On Narration

Yesterday I had a long Twitter conversation with Ann Leckie, author of Ancillary Justice, Ancillary Sword, and Ancillary Mercy. This was a privilege in and of itself, and I am amazed she took so much time out of her day to have such a discussion. The discussion was on omniscient narration, both the pitfalls and the perks of the construct.

In this discussion we touched on the aspect of tension in fiction, and more importantly, in F&SF. I mention that I thought a lot of tension comes from the concealment of knowledge from the writer. Leckie, on the other hand shot this idea down. She said that tension comes from caring.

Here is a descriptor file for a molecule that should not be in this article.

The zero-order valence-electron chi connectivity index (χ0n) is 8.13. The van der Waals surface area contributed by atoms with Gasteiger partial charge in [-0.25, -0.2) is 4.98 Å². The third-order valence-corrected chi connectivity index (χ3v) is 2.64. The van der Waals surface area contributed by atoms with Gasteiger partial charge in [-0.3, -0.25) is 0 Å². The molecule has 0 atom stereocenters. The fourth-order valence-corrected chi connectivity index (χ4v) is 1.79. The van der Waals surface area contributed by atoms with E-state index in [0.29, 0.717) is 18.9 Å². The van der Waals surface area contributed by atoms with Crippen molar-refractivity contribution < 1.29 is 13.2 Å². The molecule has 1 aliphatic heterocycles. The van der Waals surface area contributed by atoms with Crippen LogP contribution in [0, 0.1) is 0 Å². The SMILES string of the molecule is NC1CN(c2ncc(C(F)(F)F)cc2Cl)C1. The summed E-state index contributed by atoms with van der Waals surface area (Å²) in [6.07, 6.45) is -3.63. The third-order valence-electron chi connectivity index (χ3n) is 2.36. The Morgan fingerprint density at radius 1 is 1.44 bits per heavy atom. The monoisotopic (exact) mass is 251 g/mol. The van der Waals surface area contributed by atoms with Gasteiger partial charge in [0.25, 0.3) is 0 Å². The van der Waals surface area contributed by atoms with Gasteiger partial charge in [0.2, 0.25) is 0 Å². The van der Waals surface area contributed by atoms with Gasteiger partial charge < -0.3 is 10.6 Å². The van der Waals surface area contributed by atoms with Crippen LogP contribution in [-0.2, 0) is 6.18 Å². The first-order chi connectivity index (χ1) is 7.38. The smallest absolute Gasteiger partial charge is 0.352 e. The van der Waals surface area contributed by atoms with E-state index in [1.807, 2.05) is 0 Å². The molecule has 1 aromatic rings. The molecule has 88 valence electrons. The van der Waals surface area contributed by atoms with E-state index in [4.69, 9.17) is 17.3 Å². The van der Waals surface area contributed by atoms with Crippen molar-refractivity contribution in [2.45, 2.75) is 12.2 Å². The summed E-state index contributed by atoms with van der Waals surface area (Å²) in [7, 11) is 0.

But then–that brings up how caring about a desired outcome works at all. If you’re told the story is a happy story from the very beginning and that everything ends up alright–how can you care about the actions in between the beginning and the end of the story.

This is the difficulty in writing with an omni narrator. It is more difficult to discern the information that the reader needs, from what they want, to the effect it has. I’m not saying writer’s shouldn’t use it, I’m saying it needs to be done with extreme care.

I think this is especially true for F&SF genres, that the “what happens next?” question is so important that if it’s given away by, lets say, an omniscient narrator, it dispels all tension. I can only relate it to watching a soccer game I already know the results of. It’s a total snoozefest and I’ll turn it off, or put down the book.

Of course, this is omniscient narration at its worst. There are ways to preserve tension with it. It’s just difficult to do.